“Stand your ground.” The Utah code also supported the right to self-defense as an exception to the employment at-will doctrine. Utah has been a “Stand Your Ground” state since 1994, and even if that law were repealed, it would not limit the state constitutional right to self-defense. Moreover, the statutory language was not limited—it provides there is generally no duty to retreat if the person is located in a place where he or she has lawfully entered or remained—which undercut Wal-Mart’s argument that stand your ground was not intended to cover workplace-based scenarios. Looking at the constitution, statutes, and common law, the court found the right of self-defense plainly defined by authoritative sources of Utah public policy—but that policy explicitly recognized other compelling circumstances in which a person may have a duty to retreat.

Public importance, countervailing interest. From there, it was relatively simple for the court to find the policy was of broad public importance. So the court turned to whether the right outweighed the employer’s countervailing interest in managing and regulating its workforce. Although agreeing with Wal-Mart that the state had a strong public policy favoring “de-escalation and non-confrontation policies,” those interests were still outweighed by the employee’s right to self-defense—at least in the “narrow circumstances” presented here, where the employees were “unable to safely disengage” from a threat of violence. The court expressly limited its decision to circumstances in which an employee faces an imminent threat of serious bodily harm and has no opportunity to withdraw.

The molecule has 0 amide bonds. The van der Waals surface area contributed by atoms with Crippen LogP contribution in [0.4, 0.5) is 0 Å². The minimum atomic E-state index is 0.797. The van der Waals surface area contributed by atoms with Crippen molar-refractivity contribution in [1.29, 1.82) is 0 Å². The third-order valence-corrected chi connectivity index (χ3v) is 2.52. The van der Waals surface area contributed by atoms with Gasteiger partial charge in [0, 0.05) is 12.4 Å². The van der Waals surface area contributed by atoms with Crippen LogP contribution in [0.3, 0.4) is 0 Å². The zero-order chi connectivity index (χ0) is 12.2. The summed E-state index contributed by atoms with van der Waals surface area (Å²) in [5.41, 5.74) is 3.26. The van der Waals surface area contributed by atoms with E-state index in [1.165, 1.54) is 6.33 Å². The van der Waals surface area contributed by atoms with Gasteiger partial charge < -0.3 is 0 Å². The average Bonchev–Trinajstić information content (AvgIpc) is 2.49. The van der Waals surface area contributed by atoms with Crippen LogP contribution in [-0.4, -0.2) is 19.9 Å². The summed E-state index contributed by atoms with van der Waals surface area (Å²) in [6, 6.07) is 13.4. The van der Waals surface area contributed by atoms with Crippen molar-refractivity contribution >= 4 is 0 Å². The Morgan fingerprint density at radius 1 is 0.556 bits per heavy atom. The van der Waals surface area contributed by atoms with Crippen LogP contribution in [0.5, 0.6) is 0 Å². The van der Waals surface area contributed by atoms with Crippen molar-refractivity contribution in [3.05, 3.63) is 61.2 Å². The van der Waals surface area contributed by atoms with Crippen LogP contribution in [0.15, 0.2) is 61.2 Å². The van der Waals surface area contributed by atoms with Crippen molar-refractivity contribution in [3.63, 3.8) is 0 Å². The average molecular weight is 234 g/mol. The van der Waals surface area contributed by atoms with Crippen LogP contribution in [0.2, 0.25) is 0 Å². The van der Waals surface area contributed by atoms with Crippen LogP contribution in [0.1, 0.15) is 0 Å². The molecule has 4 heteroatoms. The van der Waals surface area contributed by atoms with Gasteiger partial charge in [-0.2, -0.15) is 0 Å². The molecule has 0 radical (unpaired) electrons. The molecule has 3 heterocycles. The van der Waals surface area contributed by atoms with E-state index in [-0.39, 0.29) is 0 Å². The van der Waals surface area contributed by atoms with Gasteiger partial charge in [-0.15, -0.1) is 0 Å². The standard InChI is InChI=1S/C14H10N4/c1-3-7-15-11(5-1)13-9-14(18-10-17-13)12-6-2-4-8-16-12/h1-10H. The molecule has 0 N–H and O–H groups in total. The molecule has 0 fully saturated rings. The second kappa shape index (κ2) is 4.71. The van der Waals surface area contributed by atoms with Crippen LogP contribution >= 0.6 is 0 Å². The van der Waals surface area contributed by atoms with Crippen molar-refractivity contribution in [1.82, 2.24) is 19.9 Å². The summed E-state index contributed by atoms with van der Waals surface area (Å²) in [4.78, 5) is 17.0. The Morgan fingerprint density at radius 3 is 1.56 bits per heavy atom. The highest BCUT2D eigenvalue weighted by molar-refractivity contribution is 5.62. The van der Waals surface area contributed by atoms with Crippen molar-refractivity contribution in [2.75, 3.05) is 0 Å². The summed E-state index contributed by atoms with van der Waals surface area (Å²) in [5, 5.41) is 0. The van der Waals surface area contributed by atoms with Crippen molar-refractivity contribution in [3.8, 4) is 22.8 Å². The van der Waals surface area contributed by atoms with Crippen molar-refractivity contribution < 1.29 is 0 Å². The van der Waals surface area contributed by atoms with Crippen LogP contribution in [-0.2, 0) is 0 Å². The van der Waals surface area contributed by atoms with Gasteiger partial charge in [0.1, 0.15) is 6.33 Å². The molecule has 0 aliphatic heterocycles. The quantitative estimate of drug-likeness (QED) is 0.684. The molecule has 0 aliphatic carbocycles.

Policy potentially consistent with public policy. That said, Wal-Mart’s policy here could be consistent with the public policy exception, the court explained. The policy allows employees to “defend themselves or others to the extent necessary to disengage the Suspect” and withdraw. This language implied that an employee who did not have such an opportunity to disengage and withdraw would be entitled to act in self-defense. But ‘nothing in our decision today prohibits employers from requiring their employees to disengage from violent situations when they have such an opportunity,” concluded the majority.

Dissent. Justice Lee believed the majority framed the question improperly in assuming that the employees were unable to safely disengage. Rather, Lee argued, the question was the enforceability of an arrangement in which the employer ” has the final say in the event of disagreement as to whether the employee was engaged in proper self-defense or prohibited escalation, and a concomitant right to terminate the employee if it decides that the policy was violated.”

Employer lessons. The court’s analysis was not limited to Utah law, and it specifically discussed case law Wal-Mart raised from Pennsylvania, Maryland, North Carolina, and federal district courts in Michigan and California, which declined to recognize a self-defense exception to at-will employment. Some of those cases the court distinguished because the employees used force in retaliation or in circumstances where it would have been safe to withdraw and contact law enforcement—specifically not what the certified question here required the court to assume. Instead, the court favorably cited the rationale of the Supreme Court of West Virginia—which limited the public policy exception to instances where an employee responds to “lethal imminent danger.” This analysis should help employers who attempt to carefully craft no-escalation policies, taking into account the vagaries of state law, which will pass muster even in the event of new public policy exceptions based on self-defense.

The Utah Supreme Court case is Ray v. Wal-Mart Stores, Inc., September 17, 2015.